A Key Ingredient to a Successful Relationship: Own Your Own “Stuff”

A Key Ingredient to a Successful Relationship

I’ve worked with couples for 30-plus years and have been married for nearly as long. In that time, I’ve come to recognize one of the most important things necessary to make a marriage work well. This ingredient is crucial for a marriage not only to survive but to grow. I want to share it with you, not because it is a groundbreaking revelation but because we have to be reminded of this “fact” often. You see, our reactive “amygdala” in our emotional mid-brain (aka the limbic system) would always have us forget this simple yet most profound principle. The principle: Own your own Stuff.

The “Flight” reaction

There are three dimensions of the relationship world: Power, heart and knowing. In each of the negative manifestations of the three dimensions, we find the old biological notion that organisms protect themselves in one of three ways: Fight, Flight and Freeze/Appease. In each situation, the reactive amygdala kicks in. Although much can be said about the Flight and Freeze limbic reactions in a marriage, I want to focus today on the “Fight” reaction. This is the shame-and-blame limbic reaction. It’s a reaction because we often do it automatically—without thinking—and certainly without love or empathy for the other. This is a desperate and habitual Ego-reaction to protect one’s “sense of self” without regard for a true, honest and necessary interpersonal process.

Conflicts that happen in the process of protecting the “sense of self”

Let me give a very simple example. On the way back from a dinner party, Trina tells her husband that she was embarrassed by something that he said in front of everyone. Terry’s reaction is swift: Like a professional boxer he blurts out, “like you always do everything right. And besides, I was right, you’re so passive aggressive when it comes to my mother.” Immediately Trina “blocks the punch,” explaining (once again) why she was late. She might even throw a counterpunch about how he’s the one who has a problem with his stupid mother. Let the limbic boxing match begin. The argument escalates as they exchange limbic punches until they are exhausted and full of resentment (cancer for any relationship).

Conflicts that happen in the process of protecting the “sense of self”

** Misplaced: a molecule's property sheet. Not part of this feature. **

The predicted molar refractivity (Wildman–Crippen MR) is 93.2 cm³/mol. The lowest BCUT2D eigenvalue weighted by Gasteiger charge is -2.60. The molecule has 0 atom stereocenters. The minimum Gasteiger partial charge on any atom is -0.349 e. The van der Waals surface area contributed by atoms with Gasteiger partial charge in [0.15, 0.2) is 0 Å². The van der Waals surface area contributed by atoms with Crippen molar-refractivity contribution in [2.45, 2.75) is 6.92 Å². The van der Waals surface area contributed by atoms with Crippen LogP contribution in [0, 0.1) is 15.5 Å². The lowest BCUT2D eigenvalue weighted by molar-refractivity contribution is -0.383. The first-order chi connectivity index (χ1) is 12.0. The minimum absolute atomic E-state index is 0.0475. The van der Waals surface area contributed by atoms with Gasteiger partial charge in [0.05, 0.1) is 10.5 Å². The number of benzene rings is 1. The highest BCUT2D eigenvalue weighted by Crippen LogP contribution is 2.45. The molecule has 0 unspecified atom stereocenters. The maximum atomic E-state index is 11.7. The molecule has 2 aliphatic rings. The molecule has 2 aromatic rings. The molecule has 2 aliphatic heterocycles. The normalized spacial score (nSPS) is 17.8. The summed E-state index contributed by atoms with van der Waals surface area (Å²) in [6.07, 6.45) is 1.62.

What just happened?

In this case, Terry heard what she was saying to him as a threat—perhaps to his ego, or maybe it activated the critical mother he carries around in his head. He instinctively reacted by attacking her as if he was being attacked (and so what if he was?). Tina then reacts to him and a very destructive interaction takes place. If this type of interaction happens often enough, the quality of the marriage will be significantly degraded.

How could this have been different?

If Terry’s prefrontal cortex had arrived on the scene in time, he could have “detained” his aroused amygdala long enough to ask her to tell him more. And if he carefully listened, he might have realized that he did, in fact, say something hurtful. He then might have had the humility (and courage) at that moment to acknowledge that he was wrong to discuss personal matters in public and to offer an apology. Trina would have felt understood and valued. Alternatively, perhaps Tina could have been the first to start the conversation mindfully.  She didn’t have to be defensive but instead should have realized that Terry was reacting from sensitivity to her disclosure. The outcome from a more mindful (less reactive) interaction would be significantly different from the one in the previous scenario.

Own your mistakes first

The principle is simple (but so difficult when the amygdala and/or Ego are aroused). Own your own stuff. From the beginning of the discussion if you can, but as soon as possible at any rate.  By the way, this does not mean confessing to crimes you did not commit. Rather, simply be open to your part in any impasse—and it almost always takes two to tango. A marriage that has two partners who do this on an ongoing basis have a (non)fighting chance at a growing and fulfilling marriage.  However, if a marriage has one partner who never acknowledges their own part in any problem, the emotionally intelligent partner will have to make some difficult decisions about the relationship. And if neither person in a couple can “own their own stuff,” . . . well, good luck making a go of it at all.  

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Sam Alibrando
Clinical Psychologist, PhD.
Dr. Alibrando is the author of Follow the Yellow Brick Road: How to Change for the Better When Life Gives You Its Worst and his award-winning book, The Three Dimensions of Emotion: Fining the Balance of Power, Heart & Mindfulness. He is a clinical psychologist and marriage counselor in Southern California as well as a speaker, workshop facilitator, executive coach and organizational consultant, teaching executives throughout the world about emotional intelligence.

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